Innovation Ohio Says Many Schools Not Seeing Increases In State Budget

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In a news release last week, State Senator Tim Schaffer, R–Lancaster, announced Ohio schools will see a boost of over $700 million in funding over the next two years as part of the state budget plan, adding it “is the largest increase for Ohio schools in over a decade.”

Steve Dyer of Innovation Ohio, a Columbus-based left-leaning think tank, says that’s hardly the whole story. It is an increase, he said, but it comes after massive cuts from three years ago.

“It’s like if they cut off both your legs and gave you one back and said ‘you should be grateful,’” said Dyer, education policy fellow at Innovation Ohio.

According to Dyer, a former Democratic state representative and the chief legislative architect for Ohio’s evidence-base model of school funding, 71 percent of Ohio’s school districts will receive less under the new budget than they received in the 2010-2011 budget.

For Athens County, the projected decreases are as follows:

Athens City Schools — $3,203,121

Federal Hocking Local Schools — $1,038,869

Alexander Local Schools — $818,089

Trimble Local Schools and Nelsonville-York City Schools are expected to see increases — $1,529,886 and $94,029, respectively.

“The other thing that’s crazy, the 2010-2011 budget had $12 billion fewer dollars than this one,” Dyer said. “It had fewer dollars, but $500 million more for schools. This idea that this is a historic increase doesn’t hold water for anyone being honest with the numbers.”

Dyer added that those facts don’t consider the “biggest future problem.” The budget signed by Gov. John Kasich on Sunday eliminates a 12.5 percent property-tax subsidy the state had been paying on new levies.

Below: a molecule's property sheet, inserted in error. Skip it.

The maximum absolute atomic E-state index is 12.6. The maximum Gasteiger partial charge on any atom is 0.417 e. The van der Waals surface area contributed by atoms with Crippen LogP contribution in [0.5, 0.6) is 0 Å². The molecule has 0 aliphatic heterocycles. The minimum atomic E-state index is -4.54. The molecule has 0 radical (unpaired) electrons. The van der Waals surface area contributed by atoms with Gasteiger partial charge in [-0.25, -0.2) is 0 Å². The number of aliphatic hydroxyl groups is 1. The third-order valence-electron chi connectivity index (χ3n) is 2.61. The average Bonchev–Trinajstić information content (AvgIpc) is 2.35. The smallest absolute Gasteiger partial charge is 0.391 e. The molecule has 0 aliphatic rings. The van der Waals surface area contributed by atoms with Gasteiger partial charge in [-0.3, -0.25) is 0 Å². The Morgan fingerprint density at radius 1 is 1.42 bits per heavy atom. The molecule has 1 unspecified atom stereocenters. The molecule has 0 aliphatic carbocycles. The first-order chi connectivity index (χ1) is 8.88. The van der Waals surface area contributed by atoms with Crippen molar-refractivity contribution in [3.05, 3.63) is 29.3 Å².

Previously, certain homeowners paid only 87.5 percent on property taxes, and the state picked up the rest. That has since changed, at least for new levies from schools, libraries and other entities as early as November.

Trimble Local Schools is in the process of putting a new five-year, 5-mill permanent improvement levy on the November ballot. Before the tax change, a property owner with a home valued at $75,000 would have paid $118.13, according to Cindy Rhonemus, the school’s treasurer.

With the tax change, a property owner would pay $131.25. Rhonemus added that because the reduction doesn’t apply to all homeowners, she doesn’t factor in the reduction in her literature provided to residence. The reduction only applies to owner-occupied homes.

“I didn’t factor it in because not everyone gets the reduction,” Rhonemus said. “In our town meetings, I did state that mine was only an estimate and that tax reduction factors could apply to some homeowners. So I gave worst-case scenario.”

Dyer said the news of the elimination may make it more difficult for some districts to pass new levies.